Yields on Kenya’s $6.1 billion (Sh671 billion) Eurobonds trading on the Irish and London stock markets have shown mixed movement in the nine months to September, reflecting the economic uncertainty caused by Covid-19 and concerns over high public debt.
Yields on the shorter duration Eurobonds have edged downwards since January, while those on the longer issues maturing in more than 10 years have gone up.
Bond yields in the secondary market rise when risk sentiment goes up, and are matched with a fall in the price of the paper. This means that investors are willing to offer their bonds at a discount to secure buyers.
On the other hand, yields fall when prices go up, showing that investors are demanding a premium to let go of their bonds due to lower risk sentiment which means new issuances of similar tenor would pay much less in interest.
In the Kenyan Eurobonds, the 10-year paper maturing in 2024 has seen its yield fall to 3.09 percent from 3.92 in January, while that of the seven-year bond maturing in 2027 has fallen to 4.73 percent from 4.86 in the period.
Also down is the yield on the 10-year bond that matures in 2028, by 19 basis points to 5.03 percent. The 13-year bond sold in June this year at 6.3 percent has also seen its secondary market yield fall to 6.09 percent.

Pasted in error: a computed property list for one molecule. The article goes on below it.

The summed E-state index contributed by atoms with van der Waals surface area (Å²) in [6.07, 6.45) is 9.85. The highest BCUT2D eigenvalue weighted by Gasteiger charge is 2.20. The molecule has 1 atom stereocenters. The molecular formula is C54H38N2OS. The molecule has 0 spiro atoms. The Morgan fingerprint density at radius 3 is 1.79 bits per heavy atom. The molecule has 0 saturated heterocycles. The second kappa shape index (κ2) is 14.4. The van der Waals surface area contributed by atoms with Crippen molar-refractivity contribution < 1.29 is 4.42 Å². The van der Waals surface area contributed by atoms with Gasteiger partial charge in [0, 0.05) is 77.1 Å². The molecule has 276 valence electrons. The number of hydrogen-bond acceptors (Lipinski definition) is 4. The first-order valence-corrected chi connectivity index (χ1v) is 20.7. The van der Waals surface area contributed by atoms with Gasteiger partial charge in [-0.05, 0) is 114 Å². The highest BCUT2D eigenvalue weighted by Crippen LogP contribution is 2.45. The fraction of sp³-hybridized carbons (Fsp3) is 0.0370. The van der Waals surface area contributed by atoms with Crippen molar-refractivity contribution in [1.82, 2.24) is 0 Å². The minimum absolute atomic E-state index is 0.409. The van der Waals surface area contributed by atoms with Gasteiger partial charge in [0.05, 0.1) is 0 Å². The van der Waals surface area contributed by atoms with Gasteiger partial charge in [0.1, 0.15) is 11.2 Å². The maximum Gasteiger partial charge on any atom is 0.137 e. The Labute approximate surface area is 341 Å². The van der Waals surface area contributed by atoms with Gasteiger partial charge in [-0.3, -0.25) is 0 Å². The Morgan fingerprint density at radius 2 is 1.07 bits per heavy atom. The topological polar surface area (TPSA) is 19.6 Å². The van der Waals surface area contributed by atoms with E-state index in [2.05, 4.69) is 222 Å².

On the other hand, the 12 and 30-year bonds that are due in 2032 and 2048 respectively have recorded an increase in yields, by 29 and 16 basis points respectively to 6.14 percent and 7.2 percent respectively.
Kenya’s economy, which contracted by 0.3 percent last year, has been showing good signs of recovery this year, with some key indicators such as the stock market, PMI, trade data, and corporate earnings on the up.
However, concerns remain over the relatively slow pace of deployment of Covid vaccines, which are key in allowing the full reopening of the economy.
At the same time, the high public debt remains a concern, with Kenya having sought some repayment relief from bilateral lenders to ease the balance of payment pressure.